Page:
Claimant, a Defense Base Act (“DBA”) employee working as a security guard in Afghanistan, injured his back in the course of his work-related training. Although Claimant was able to finish his contract, he filed a claim for benefits after he returned to the United States. After a formal hearing, the Administrative Law Judge (“ALJ”) determined that Claimant’s average weekly wage was $2,897.95, with a corresponding compensation rate of $1,114.44, which is the maximum applicable compensation rate. See 33 U.S.C. § 906. Further, pursuant to the parties stipulations, the ALJ found that Claimant began post-injury alternate employment at a rate consistent with rates he earned in the United States prior to his DBA employment. Finally, the ALJ determined that Claimant was only entitled to a nominal award as of September 1, 2011, because Claimant testified that it was his plan to end his DBA employment by August of 2011.
On appeal, the Benefits Review Board (“BRB”) modified the ALJ’s award. While the ALJ arrived at the proper average weekly wage, the prospective award failed to comport with the plain language of Section 8(c)(21). The statute does not authorize the ALJ to award a lesser amount, unless or until modification is sought pursuant to 33 U.S.C. § 922. Further, “the date claimant planned to leave his overseas work is not a factor in awarding benefits under the Act.” The BRB rejected the idea of applying a “two-tiered award” because it is “premised on the occurrence of a presumed future event that does not take the claimant’s injured status into account.” It was error to change a claimant’s compensation rate based upon his testimony regarding a planned departure from the war theater. Further, it was inappropriate to issue a nominal award. There is only one average weekly wage per injury. By comparing Claimant’s pre-DBA employment wages with his post-DBA employment wages, the ALJ “effectively applied a second average weekly wage,” one for the date of injury and another for the Claimant’s loss of wage earning capacity.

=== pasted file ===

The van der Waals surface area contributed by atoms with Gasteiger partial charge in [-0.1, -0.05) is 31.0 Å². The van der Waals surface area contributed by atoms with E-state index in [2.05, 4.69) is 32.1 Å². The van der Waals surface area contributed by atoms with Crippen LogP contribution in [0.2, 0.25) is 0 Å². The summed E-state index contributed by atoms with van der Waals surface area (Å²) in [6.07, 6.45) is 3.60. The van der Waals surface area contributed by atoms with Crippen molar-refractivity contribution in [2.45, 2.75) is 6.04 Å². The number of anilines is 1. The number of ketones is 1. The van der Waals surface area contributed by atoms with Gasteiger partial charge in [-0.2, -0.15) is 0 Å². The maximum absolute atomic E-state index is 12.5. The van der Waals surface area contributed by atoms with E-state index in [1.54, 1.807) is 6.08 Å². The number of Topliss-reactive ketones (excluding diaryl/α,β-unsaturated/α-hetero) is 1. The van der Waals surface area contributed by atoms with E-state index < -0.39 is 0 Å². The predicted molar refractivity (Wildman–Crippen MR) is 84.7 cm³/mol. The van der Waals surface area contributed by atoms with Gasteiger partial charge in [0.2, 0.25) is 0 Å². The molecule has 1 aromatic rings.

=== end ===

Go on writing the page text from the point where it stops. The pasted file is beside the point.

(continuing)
(Note: I originally published this post on Navigable Waters: A Maritime, Longshore and Defense Base Act Blog.)